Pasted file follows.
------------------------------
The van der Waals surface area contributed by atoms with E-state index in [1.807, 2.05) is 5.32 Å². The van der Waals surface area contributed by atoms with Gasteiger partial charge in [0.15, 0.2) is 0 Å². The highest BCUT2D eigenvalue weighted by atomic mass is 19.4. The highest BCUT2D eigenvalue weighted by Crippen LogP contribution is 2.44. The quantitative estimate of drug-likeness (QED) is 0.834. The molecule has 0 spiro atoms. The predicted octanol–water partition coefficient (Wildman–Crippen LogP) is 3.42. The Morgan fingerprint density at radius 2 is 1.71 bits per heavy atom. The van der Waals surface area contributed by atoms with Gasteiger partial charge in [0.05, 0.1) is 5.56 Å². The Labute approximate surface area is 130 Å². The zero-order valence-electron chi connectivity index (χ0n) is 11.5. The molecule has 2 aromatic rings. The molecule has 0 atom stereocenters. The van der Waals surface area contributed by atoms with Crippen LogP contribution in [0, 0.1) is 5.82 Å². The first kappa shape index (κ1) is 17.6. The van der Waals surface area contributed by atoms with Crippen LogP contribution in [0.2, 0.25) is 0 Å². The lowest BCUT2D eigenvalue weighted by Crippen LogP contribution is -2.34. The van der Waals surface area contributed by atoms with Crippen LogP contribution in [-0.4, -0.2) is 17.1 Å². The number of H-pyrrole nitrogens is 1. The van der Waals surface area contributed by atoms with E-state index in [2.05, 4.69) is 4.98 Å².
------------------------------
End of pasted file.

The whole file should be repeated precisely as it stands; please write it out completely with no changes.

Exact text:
The van der Waals surface area contributed by atoms with E-state index in [1.807, 2.05) is 5.32 Å². The van der Waals surface area contributed by atoms with Gasteiger partial charge in [0.15, 0.2) is 0 Å². The highest BCUT2D eigenvalue weighted by atomic mass is 19.4. The highest BCUT2D eigenvalue weighted by Crippen LogP contribution is 2.44. The quantitative estimate of drug-likeness (QED) is 0.834. The molecule has 0 spiro atoms. The predicted octanol–water partition coefficient (Wildman–Crippen LogP) is 3.42. The Morgan fingerprint density at radius 2 is 1.71 bits per heavy atom. The van der Waals surface area contributed by atoms with Gasteiger partial charge in [0.05, 0.1) is 5.56 Å². The Labute approximate surface area is 130 Å². The zero-order valence-electron chi connectivity index (χ0n) is 11.5. The molecule has 2 aromatic rings. The molecule has 0 atom stereocenters. The van der Waals surface area contributed by atoms with Crippen LogP contribution in [0, 0.1) is 5.82 Å². The first kappa shape index (κ1) is 17.6. The van der Waals surface area contributed by atoms with Crippen LogP contribution in [0.2, 0.25) is 0 Å². The lowest BCUT2D eigenvalue weighted by Crippen LogP contribution is -2.34. The van der Waals surface area contributed by atoms with Crippen LogP contribution in [-0.4, -0.2) is 17.1 Å². The number of H-pyrrole nitrogens is 1. The van der Waals surface area contributed by atoms with E-state index in [2.05, 4.69) is 4.98 Å².